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I recently did problem 1.7 Rotate Matrix in Cracking the Coding Interview. I realized my code is very different than what is in the book and what I am also fining online (I'm having trouble following the code in the book). I just want to know if the code I wrote would be appropriate in a interview setting or would I expect to write code like the solution in the book.

The problem states

Rotate Matrix: Given an image represented by an NxN matrix, where each pixel in the image is 4 bytes, write a method to rotate the image by 90 degrees. Can you do this in place?

Here is my code:

def transpose(the_array):
    res = []
    for i in range(len(the_array)):
        transposed = []
        for col in the_array:
            transposed.append(col[i])
        transposed.reverse()
        res.append(transposed)
    return res

print(transpose([[1, 2, 3], [4, 5, 6], [7, 8, 9]]))

Also, would the reverse method be ok to use in an interview?

I just realized my solution may not be considered in place.

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  • \$\begingroup\$ What does "1.7" refer to? \$\endgroup\$ – l0b0 Jan 15 at 0:55
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    \$\begingroup\$ Your code does not work as pasted. Please fix the indentation. \$\endgroup\$ – l0b0 Jan 15 at 0:57
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I just want to know if the code I wrote would be appropriate in a interview setting or would I expect to write code like the solution in the book.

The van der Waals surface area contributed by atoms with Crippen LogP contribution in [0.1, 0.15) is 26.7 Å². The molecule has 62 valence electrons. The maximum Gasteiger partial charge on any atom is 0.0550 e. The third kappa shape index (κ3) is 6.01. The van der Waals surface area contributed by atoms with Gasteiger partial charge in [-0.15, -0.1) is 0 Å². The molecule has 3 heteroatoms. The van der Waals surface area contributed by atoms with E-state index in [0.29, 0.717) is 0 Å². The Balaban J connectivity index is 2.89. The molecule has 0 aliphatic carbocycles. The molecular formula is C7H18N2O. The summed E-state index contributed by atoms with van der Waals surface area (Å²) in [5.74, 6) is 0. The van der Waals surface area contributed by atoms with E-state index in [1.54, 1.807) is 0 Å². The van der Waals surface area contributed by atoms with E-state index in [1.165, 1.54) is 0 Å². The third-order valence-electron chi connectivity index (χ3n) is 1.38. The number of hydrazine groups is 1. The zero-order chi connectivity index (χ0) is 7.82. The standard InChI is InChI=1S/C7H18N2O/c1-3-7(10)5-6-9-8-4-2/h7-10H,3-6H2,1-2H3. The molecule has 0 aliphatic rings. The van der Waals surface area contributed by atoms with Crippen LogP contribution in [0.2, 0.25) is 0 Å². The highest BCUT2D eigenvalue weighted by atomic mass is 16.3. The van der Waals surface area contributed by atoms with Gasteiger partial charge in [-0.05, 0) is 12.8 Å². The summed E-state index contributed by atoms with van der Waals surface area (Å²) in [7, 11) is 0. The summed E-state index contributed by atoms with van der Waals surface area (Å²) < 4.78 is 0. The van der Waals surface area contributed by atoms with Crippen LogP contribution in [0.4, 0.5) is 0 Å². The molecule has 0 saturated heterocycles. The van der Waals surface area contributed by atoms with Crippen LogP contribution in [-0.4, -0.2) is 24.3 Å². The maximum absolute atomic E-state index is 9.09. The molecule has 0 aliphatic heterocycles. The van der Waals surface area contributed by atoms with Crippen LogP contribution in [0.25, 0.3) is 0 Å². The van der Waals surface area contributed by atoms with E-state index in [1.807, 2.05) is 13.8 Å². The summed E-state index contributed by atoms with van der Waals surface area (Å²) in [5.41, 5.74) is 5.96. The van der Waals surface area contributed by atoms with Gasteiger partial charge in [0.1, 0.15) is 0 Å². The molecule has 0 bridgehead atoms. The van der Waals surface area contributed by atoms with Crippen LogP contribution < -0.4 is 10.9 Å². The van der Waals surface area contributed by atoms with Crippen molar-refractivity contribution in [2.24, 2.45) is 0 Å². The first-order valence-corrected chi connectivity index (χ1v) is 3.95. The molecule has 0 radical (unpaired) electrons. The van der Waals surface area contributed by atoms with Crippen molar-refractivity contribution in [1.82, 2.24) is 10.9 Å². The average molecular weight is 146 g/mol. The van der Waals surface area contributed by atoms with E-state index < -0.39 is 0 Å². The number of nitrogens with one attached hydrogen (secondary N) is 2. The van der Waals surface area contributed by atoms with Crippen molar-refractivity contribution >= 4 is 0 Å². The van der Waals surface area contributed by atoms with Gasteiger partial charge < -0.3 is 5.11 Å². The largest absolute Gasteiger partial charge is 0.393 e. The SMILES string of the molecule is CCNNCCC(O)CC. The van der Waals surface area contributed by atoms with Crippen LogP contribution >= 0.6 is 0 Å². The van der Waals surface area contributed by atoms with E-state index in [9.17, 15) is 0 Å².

As we cannot see the solution form the book, this is hard for us to answer.

Your solution seems to work which is ok for learning purposes, the biggest I can think of with your current code is List comprehension.

for col in the_array:
    transposed.append(col[i])
transposed.reverse()

Could be

transposed = [col[i] for col in the_array][::-1]

Note how instead of .reverse() I use the slice annotation to reverse the list [::-1]

We could even make the first for loop another list comprehension (essentially creating a double list comprehension)

def transpose2(the_array):
    return [
        [col[i] for col in the_array][::-1]
        for i in range(len(the_array))
    ]

I should note though that is is a rather elaborate way of writing

def transpose3(arr):
    return zip(*arr[::-1])

Where the zip rotates the reversed list with argument unpacking

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